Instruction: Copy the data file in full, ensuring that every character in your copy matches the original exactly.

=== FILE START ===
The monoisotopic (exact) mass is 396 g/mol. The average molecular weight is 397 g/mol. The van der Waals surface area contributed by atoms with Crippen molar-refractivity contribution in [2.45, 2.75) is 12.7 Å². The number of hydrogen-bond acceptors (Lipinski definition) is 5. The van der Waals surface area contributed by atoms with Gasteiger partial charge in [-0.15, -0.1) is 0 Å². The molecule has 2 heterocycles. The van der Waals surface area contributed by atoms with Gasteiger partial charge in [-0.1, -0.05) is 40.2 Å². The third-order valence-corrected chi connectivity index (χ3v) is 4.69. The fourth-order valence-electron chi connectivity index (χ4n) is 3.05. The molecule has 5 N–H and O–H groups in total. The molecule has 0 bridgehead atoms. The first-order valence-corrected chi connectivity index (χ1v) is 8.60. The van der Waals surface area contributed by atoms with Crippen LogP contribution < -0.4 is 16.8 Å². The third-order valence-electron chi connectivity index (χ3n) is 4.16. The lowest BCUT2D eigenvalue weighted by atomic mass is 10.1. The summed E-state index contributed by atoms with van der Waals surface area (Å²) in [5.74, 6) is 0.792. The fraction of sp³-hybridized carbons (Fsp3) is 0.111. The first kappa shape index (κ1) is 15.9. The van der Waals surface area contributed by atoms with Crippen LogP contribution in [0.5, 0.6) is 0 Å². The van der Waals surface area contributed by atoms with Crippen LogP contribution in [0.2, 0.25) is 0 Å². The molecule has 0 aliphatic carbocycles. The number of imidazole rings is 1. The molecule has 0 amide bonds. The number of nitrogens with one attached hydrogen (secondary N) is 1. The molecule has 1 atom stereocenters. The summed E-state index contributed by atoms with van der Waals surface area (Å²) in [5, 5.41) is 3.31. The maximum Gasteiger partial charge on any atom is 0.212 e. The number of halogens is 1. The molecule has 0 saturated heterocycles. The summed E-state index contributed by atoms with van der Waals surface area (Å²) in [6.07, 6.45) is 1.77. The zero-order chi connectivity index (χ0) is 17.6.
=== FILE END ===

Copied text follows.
The monoisotopic (exact) mass is 396 g/mol. The average molecular weight is 397 g/mol. The van der Waals surface area contributed by atoms with Crippen molar-refractivity contribution in [2.45, 2.75) is 12.7 Å². The number of hydrogen-bond acceptors (Lipinski definition) is 5. The van der Waals surface area contributed by atoms with Gasteiger partial charge in [-0.15, -0.1) is 0 Å². The molecule has 2 heterocycles. The van der Waals surface area contributed by atoms with Gasteiger partial charge in [-0.1, -0.05) is 40.2 Å². The third-order valence-corrected chi connectivity index (χ3v) is 4.69. The fourth-order valence-electron chi connectivity index (χ4n) is 3.05. The molecule has 5 N–H and O–H groups in total. The molecule has 0 bridgehead atoms. The first-order valence-corrected chi connectivity index (χ1v) is 8.60. The van der Waals surface area contributed by atoms with Crippen LogP contribution < -0.4 is 16.8 Å². The third-order valence-electron chi connectivity index (χ3n) is 4.16. The lowest BCUT2D eigenvalue weighted by atomic mass is 10.1. The summed E-state index contributed by atoms with van der Waals surface area (Å²) in [5.74, 6) is 0.792. The fraction of sp³-hybridized carbons (Fsp3) is 0.111. The first kappa shape index (κ1) is 15.9. The van der Waals surface area contributed by atoms with Crippen LogP contribution in [0.5, 0.6) is 0 Å². The van der Waals surface area contributed by atoms with Crippen LogP contribution in [0.2, 0.25) is 0 Å². The molecule has 0 aliphatic carbocycles. The number of imidazole rings is 1. The molecule has 0 amide bonds. The number of nitrogens with one attached hydrogen (secondary N) is 1. The molecule has 1 atom stereocenters. The summed E-state index contributed by atoms with van der Waals surface area (Å²) in [5, 5.41) is 3.31. The maximum Gasteiger partial charge on any atom is 0.212 e. The number of halogens is 1. The molecule has 0 saturated heterocycles. The summed E-state index contributed by atoms with van der Waals surface area (Å²) in [6.07, 6.45) is 1.77. The zero-order chi connectivity index (χ0) is 17.6.